Mark graduated in 1980 with a BA (Hons) in Fine Art and after completing his post graduate travelled to Egypt to study tomb art.
For six months he traveled the length of the Nile making detailed drawings of tomb chambers – “people, dead for more than four thousand years, danced across the sandstone walls.” He was inspired by the extraordinary visual rhythm of the paintings and was especially interested in the way the Egyptians depicted the creatures of air, river and desert.
Mark is an artist not an archaeologist, however he applies a meticulous regard for material evidence and archaeological knowledge in his work. Over the next twenty years he returned to Egypt many times to study the ancient monuments, making drawings, paintings, photos and observational notes.
“Unlike western art, the empty canvas (or wall), was not a space in which to create illusions, but rather a surface on which to present magical diagrams. For the Egyptians the aim was to accurately convey the information needed for a successful transition into the next life. Thus, objects were depicted by their most characteristic aspects. Crocodiles, for instance, are always drawn in profile, while lizards are shown from above. This is due to the obvious difference in the animal’s size and the angle from which they would normally be viewed.”
Mark occasionally traveled further south into East Africa on painting expeditions and between 1985 and 1995 he created a large body of work depicting African wildlife but using ancient Egyptian artistic conventions in their compositions. These drawings, etchings and paintings were exhibited all over the world and many now reside in international public and private collections. His wildlife etchings have also been acquired by luminaries such as Virginia McKenna, Margaret Thatcher, Nigel Mansell and Patty Clapton.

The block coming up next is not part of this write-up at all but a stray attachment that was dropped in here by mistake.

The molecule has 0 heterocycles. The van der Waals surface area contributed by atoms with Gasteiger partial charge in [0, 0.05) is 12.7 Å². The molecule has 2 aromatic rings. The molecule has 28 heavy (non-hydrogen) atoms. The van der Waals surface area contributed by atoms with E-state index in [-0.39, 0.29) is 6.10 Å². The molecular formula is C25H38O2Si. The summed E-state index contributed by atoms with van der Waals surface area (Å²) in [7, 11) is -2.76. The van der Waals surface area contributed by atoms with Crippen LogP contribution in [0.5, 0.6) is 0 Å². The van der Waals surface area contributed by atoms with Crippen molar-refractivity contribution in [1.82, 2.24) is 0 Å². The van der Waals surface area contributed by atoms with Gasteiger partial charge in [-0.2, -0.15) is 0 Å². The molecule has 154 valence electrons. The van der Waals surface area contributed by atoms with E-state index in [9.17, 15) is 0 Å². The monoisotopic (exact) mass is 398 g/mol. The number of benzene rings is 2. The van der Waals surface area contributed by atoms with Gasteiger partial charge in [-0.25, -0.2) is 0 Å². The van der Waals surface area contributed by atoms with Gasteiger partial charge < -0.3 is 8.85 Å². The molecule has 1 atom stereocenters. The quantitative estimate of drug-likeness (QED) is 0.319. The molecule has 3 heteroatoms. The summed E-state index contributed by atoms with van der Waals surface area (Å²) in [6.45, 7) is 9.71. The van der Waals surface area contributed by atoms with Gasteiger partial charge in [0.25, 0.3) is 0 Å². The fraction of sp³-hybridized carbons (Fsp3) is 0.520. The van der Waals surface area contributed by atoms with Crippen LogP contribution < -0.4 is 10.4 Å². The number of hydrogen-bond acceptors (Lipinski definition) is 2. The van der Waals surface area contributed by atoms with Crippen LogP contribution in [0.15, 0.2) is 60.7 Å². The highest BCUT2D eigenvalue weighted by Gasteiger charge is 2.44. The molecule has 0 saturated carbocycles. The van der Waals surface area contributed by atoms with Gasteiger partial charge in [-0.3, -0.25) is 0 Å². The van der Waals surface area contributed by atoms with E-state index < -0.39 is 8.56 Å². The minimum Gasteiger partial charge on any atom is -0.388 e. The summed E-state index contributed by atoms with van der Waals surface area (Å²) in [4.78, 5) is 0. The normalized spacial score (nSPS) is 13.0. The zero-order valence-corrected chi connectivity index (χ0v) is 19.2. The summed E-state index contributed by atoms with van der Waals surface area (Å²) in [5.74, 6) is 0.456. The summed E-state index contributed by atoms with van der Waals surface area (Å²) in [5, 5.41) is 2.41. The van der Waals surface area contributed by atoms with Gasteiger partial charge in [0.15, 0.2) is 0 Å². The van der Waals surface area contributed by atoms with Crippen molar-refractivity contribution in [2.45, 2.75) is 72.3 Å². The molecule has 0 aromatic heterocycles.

In 1995 Mark began a series of artistic experiments using computers and within a few months was working with Future Publishing making cover
illustrations and writing articles for their various computer magazines. It was during this year that Mark became fascinated with the potential of the World Wide Web, which at the time was just getting under way.
He wrote a monthly column for Web Masters magazine and by the end of 1995 was offered the job of Art Director for an American Dot Com company.
During the Dot Com boom of the 90’s Mark joined a small band of Brits who worked in the USA developing the World Wide Web. By 2000 Mark was Global Art Director for an international Dot Com company developing software for Warner Brothers, Lucas Arts and all the major printer companies. He was simultaneously running computer art departments in London and Minneapolis.
After ten years in the industry travelling the world, Mark returned to his own work and interest in ancient Egypt. He founded Eyelid Productions, which specialises in Computer Generated Illustration, mobile app development for iPhone and iPad as well as R&D for IT start ups.
Over the past seven years Mark has designed and illustrated for companies and museums around the world, written and illustrated two books ‘Imagining Egypt’ (Black Dog & Leventhal Publishers) and ‘Ancient Egyptian Anecdotes’, illustrated Peter Ackroyd’s ‘Kingdom of the Dead’ and ‘Egyptorium’ (Dorling Kindersley), ‘EgyptWorld’ (Carlton Publishing) and has just finished a book on the Vikings.